A world of elegant make belief that transports.
The river section between the 2 great lakes is most spectacular. Kizhy island in particular. A world heritage site it has been described as an open air museum of old wooden architecture, the 22 domed Church of Transfiguration the highlight. It was constructed without using a single nail or metal joint. Legend has it that one man built it using a single tool, an axe that was thrown away on completion. The church houses a fine collection of iconostases. Other relics of the past include 2 wooden houses, 2 windmills & a traditional Russian bathhouse on the shore. Kizhy is about 7 km long & 0.5 km wide. It is covered with meadows & giant Elm trees, marshes & bushes & is surrounded by 5000 other islands, from very small (2×2 meters) to fairly large.
Moscow & Petersburg are both modern cosmopolitan cities of great historical & cultural significance. Doing Moscow by night, with a local preferably is a good idea. Walking or using the Tube. The metro stations, conceived as people’s palaces are works of art bearing proud witness to people’s aspiration & power. Lenin himself is said to have authorised it.
St Petersburg too is best seen on foot. Either walk the historic city or view it from a Hydrofoil on the waters. Everything is right there along the Palace Embankment. And do stay up for the opening & closing of the river locks. It happens past midnight, every night. Built on 42 islands in the delta of the Neva Petersburg is said to have 4 seasons in a day. Weather is never discussed or taken seriously for it suddenly changes. Just when you are beginning to enjoy it. A visit to the ballet/opera/concert/theater followed by fine dining is the ultimate round off. Both cities have much to offer & compare favourably with others around the world. It is the massive scale & size that astounds.
Geographically, Russia is Europe, but not quite. It is distinct & dissimilar & may it remain so. Much is made of the elusive Russian smile, blamed on the weather or the theory that people here are wired different. (Better by far than smiling & not have the smile reach the eyes.) The western world has successfully created & vilified an entire nation, one it terms an ‘enigma’. The supposed picture behind the ‘iron curtain’. Is that the truth? Nyet! Nyet! Nyet! The reality is a warm, sensitive & caring people. A beautiful country. Also the safest in the world.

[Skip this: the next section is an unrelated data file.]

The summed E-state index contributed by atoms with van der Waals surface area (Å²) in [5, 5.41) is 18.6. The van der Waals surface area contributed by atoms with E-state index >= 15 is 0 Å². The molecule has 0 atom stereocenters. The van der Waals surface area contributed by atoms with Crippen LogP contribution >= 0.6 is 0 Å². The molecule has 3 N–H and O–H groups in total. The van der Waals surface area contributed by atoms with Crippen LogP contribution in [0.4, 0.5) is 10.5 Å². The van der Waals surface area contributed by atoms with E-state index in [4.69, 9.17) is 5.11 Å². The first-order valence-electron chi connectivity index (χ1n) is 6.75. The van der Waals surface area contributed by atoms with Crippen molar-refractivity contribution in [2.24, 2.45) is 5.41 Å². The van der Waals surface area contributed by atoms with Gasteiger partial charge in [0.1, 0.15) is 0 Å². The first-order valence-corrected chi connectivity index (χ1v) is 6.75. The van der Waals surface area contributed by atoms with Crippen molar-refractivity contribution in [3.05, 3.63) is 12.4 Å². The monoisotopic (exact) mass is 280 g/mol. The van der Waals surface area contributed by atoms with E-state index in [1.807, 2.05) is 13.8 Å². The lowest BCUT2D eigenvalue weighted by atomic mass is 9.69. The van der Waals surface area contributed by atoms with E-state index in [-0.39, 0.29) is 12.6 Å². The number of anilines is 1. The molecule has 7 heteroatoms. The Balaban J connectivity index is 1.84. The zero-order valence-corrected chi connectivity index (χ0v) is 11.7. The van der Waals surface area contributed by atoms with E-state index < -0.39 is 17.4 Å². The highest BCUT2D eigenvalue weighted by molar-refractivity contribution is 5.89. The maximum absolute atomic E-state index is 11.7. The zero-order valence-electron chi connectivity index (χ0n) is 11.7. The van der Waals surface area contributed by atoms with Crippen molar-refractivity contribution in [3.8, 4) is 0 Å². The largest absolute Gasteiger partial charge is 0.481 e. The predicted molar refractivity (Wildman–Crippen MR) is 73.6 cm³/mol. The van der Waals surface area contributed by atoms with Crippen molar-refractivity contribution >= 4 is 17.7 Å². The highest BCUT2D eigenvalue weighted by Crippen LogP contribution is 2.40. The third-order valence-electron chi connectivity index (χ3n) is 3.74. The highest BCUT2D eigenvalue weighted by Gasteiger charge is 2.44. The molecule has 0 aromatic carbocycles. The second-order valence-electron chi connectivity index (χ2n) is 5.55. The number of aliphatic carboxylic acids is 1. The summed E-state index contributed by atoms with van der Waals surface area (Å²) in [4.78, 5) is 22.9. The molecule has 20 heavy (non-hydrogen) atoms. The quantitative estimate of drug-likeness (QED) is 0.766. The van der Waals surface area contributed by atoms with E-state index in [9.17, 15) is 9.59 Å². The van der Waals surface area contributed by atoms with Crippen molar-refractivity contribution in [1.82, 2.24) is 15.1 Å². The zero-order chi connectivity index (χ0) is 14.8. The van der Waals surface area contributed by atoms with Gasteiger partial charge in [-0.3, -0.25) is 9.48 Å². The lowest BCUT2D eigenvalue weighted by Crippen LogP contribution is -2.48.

Russians are simple. They are music lovers & singers with an innate sense of song & dance. Accordion – Bayan players & string quartets greet you at every port playing anything & everything from ‘Lara’s Theme’ to the soulful ‘Song of the Volga boatmen’. A land of churches, domes & cathedrals, choral music & Chants. I was witness to an absolutely mesmerising performance of big & small church bells chiming to distinct orchestral notes. This at a church in Yaroslavl.
Knowing, not knowing a local language can be an asset or handicap. Especially so in Russia. Despite supreme efforts I never did get a hang of the language, the vocabulary limited to just two words ‘Da’ & ‘Nyet’
“But that is all a lady need know” said a friend. Unwilling to give up, I progressed to ‘previart’ & ‘spaceba’, wishing with all the heart Peter the Great was around to force English on his countrymen. But Ha! Ho! I still manage the last laugh. More than a fortnight later my Russian speaking skills suddenly come alive as another lovely new word is added to the vocabulary.
The meaning? Guesses? Anyone?